Undaunted, Veloudos celebrated his 20th season as Producing Artistic Director and directed Camelot that spring. He is now energetically following his passion for directing, and will be at the helm of two productions at the Lyric Stage this season.

Matt Chapuran

The Lyric Stage Board of Directors has also announced that former Managing Director Matt Chapuran returned to the company on October 1 in the newly created position of Executive Director. Associate Artistic Director Courtney O’Connor will be serving as Acting Artistic Director.

Jo-An Heileman, Lyric Stage Board president, said, “We thank Spiro for his years of dedication and artistic achievements with the Lyric Stage. Over the last two decades, he has made the Lyric Stage into one of the most important and vibrant artistic institutions in Boston, providing intimate world-class theatre to nearly 40,000 audience members each season. We wish Spiro the absolute best on his continuing artistic journey. During Matt Chapuran’s five seasons as Managing Director, the Lyric Stage staff and board were energized with ambitious ideas and a desire to more deeply serve the city of Boston and to collaborate with other Boston artistic institutions. We believe in this new expanded role of Executive Director, Matt will take the Lyric Stage to the next level.”

Chapuran said, “Back in the mid-90s, I was an intern for an improvisational after-school program that Ron Ritchell and Polly Hogan had running at the Lyric Stage. It was my pleasure to be in Boston for the entirety of Spiro’s run at the Lyric Stage, where he really transformed the Boston theatre scene for the better. He staunched the flood of theatrical talent from Boston to New York, and took on impressive musicals that no one else would have had the daring or wit to stage in our intimate theatre. Working at the Lyric Stage was a joyful experience for me, and I’m so happy to be able to give back to a company that has given me so much.”

Spiro Veloudos’ Major Achievements as Lyric Stage Producing Artistic Director

Served 21 years as Producing Artistic Director of the Lyric Stage.
Directed more than 65 productions over 35 years.
The Spiro Veloudos Sondheim Initiative: directing 10 Sondheim productions in 20 seasons.
Lifetime Achievement in the Arts Award, Salem State University, 2011
Elliot Norton Award, Sustained Excellence, 2006
StageSource Theatre Hero Award, 2003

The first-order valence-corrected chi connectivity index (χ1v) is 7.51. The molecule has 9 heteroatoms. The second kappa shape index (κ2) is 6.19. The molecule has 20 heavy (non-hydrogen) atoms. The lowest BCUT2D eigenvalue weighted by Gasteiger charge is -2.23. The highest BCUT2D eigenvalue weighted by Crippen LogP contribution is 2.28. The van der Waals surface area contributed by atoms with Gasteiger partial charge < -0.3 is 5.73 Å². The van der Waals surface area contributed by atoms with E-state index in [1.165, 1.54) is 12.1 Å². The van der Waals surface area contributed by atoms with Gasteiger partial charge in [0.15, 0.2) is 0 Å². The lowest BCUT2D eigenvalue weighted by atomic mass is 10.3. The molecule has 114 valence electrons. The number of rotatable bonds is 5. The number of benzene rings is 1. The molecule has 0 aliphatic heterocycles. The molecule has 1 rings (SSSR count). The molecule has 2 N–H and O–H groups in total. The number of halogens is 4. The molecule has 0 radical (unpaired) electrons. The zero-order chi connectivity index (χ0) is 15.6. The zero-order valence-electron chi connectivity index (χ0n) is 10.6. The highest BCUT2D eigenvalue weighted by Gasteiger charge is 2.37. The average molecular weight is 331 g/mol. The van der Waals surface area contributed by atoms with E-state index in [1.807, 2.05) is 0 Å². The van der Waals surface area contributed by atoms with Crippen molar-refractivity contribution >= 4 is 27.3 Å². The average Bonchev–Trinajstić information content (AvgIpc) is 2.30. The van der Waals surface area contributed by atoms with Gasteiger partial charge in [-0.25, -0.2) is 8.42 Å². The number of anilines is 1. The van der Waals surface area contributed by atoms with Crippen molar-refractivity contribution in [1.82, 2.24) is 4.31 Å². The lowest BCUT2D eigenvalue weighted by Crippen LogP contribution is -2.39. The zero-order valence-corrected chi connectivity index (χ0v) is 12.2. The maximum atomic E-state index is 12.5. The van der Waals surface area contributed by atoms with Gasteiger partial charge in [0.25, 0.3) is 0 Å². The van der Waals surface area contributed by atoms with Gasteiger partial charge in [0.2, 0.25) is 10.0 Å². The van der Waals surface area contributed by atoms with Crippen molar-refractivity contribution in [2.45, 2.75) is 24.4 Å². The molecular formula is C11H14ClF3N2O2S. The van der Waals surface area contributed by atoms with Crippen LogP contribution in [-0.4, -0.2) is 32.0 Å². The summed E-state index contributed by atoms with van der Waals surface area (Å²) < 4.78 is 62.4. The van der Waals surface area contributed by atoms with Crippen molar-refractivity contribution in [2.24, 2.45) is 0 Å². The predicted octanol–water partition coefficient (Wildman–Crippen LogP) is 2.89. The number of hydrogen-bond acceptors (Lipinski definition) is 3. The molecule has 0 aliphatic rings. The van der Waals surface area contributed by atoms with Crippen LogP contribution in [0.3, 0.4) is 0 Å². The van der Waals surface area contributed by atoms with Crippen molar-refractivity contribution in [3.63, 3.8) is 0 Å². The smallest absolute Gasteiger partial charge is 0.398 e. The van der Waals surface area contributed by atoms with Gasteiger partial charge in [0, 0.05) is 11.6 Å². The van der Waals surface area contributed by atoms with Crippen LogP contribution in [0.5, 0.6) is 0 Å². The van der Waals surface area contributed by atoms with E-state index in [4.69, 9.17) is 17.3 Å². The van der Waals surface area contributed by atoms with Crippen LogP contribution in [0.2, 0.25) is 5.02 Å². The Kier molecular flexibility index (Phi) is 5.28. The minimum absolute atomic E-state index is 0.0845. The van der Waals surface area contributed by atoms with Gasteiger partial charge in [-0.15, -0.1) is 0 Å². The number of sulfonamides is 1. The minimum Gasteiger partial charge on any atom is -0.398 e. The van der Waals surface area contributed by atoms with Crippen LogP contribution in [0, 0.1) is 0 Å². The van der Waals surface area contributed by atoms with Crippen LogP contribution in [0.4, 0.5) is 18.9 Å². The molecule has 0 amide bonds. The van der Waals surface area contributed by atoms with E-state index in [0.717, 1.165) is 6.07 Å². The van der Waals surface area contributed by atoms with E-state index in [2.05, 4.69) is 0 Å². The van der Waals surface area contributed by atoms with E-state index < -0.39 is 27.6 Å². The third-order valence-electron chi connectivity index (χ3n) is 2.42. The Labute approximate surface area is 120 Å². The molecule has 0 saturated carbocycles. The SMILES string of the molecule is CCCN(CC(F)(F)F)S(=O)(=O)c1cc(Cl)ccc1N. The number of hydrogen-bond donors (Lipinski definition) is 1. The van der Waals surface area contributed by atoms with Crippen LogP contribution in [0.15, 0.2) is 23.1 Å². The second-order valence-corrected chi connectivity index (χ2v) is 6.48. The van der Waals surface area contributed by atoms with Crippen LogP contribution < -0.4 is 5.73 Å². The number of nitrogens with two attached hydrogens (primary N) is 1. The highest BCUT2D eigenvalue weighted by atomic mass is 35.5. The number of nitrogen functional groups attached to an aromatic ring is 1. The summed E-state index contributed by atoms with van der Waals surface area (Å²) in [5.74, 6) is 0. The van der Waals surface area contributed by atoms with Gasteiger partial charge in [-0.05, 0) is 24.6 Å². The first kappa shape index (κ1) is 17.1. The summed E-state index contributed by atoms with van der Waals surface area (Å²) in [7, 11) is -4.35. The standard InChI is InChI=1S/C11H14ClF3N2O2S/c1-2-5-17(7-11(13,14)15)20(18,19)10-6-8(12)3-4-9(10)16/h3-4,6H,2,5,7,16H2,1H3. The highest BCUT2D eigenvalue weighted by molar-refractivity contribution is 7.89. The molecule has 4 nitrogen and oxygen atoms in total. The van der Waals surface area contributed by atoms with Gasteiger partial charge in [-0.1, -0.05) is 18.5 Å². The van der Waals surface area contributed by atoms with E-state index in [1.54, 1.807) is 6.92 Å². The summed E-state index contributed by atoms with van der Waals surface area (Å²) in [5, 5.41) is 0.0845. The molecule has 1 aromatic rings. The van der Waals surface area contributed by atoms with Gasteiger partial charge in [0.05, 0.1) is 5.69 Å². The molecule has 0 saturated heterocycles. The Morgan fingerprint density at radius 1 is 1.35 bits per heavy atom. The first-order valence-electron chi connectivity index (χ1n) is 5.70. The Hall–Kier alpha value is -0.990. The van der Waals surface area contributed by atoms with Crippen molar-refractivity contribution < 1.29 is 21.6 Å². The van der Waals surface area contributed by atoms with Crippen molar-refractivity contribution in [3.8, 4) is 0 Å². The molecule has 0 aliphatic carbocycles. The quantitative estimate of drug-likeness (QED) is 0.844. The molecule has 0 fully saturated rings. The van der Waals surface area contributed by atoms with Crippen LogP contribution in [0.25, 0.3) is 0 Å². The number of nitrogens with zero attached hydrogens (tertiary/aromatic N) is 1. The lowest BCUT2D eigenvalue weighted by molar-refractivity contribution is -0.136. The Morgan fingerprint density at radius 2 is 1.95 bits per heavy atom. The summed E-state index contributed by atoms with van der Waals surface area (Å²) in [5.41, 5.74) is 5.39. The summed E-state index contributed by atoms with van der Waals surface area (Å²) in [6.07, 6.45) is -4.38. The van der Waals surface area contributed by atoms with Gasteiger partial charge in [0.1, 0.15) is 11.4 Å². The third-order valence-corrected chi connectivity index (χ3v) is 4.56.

Spiro Veloudos has served 21 seasons as Producing Artistic Director of the Lyric Stage. During the last two seasons he directed The Roommate, Pacific Overtures, Souvenir, and Road Show. In previous seasons, he directed Company, Camelot, Sondheim on Sondheim, Peter and the Starcatcher, Sweeney Todd, City of Angels, Into the Woods (Independent Reviewers of New England (IRNE) Awards for Best Director, Best Musical, and Best Ensemble), One Man, Two Guvnors, Death of a Salesman (IRNE Award for Best Play),The Mikado, 33 Variations, On the Town, Avenue Q (Elliot Norton Awards for Outstanding Musical and Outstanding Ensemble, five IRNE Awards including Best Musical and Best Director), The Life and Adventures of Nicholas Nickleby (Elliot Norton Award for Best Production and Best Director, five IRNE Awards including Best Director), Big River, Superior Donuts, Animal Crackers, Blithe Spirit, Lady Day at Emerson’s Bar & Grill, and Kiss Me, Kate. Spiro received the Lifetime Achievement in the Arts Award from Salem State College. He was the recipient of the 2006 Elliot Norton Prize for Sustained Excellence. During his tenure, the Lyric Stage has earned numerous awards and honors including Elliot Norton Awards for Outstanding Production (Nicholas Nickleby, Speech & Debate, Miss Witherspoon, The Old Settler), and Outstanding Musical Production (Sunday in the Park with George); IRNE Awards for Outstanding Production (Nicholas Nickleby, The Old Settler, Glengarry Glen Ross), and Outstanding Musical Production (Grey Gardens, Urinetown: The Musical, A Little Night Music, Sunday in the Park with George). His numerous directing credits at the Lyric Stage include A Little Night Music (IRNE Award for Direction), Glengarry Glen Ross (IRNE Award), Sunday in the Park with George (Best of the Year in Boston’s Globe, Herald, and Phoenix; Elliot Norton and IRNE Award for direction), Assassins (Best Production of 1998: The Boston Globe), Lost in Yonkers, Never the Sinner: The Leopold and Loeb Story (Elliot Norton Award, along with Assassins), and Speed-the-Plow (Elliot Norton for Outstanding Production). Mr. Veloudos received StageSource’s Theatre Hero Award (2003) and was named Best Artistic Director by Boston Magazine in 1999. He served as the president for the Producers’ Association of New England Area Theatres from 2008 to 2018, and is adjunct faculty in Performing Arts at Emerson College.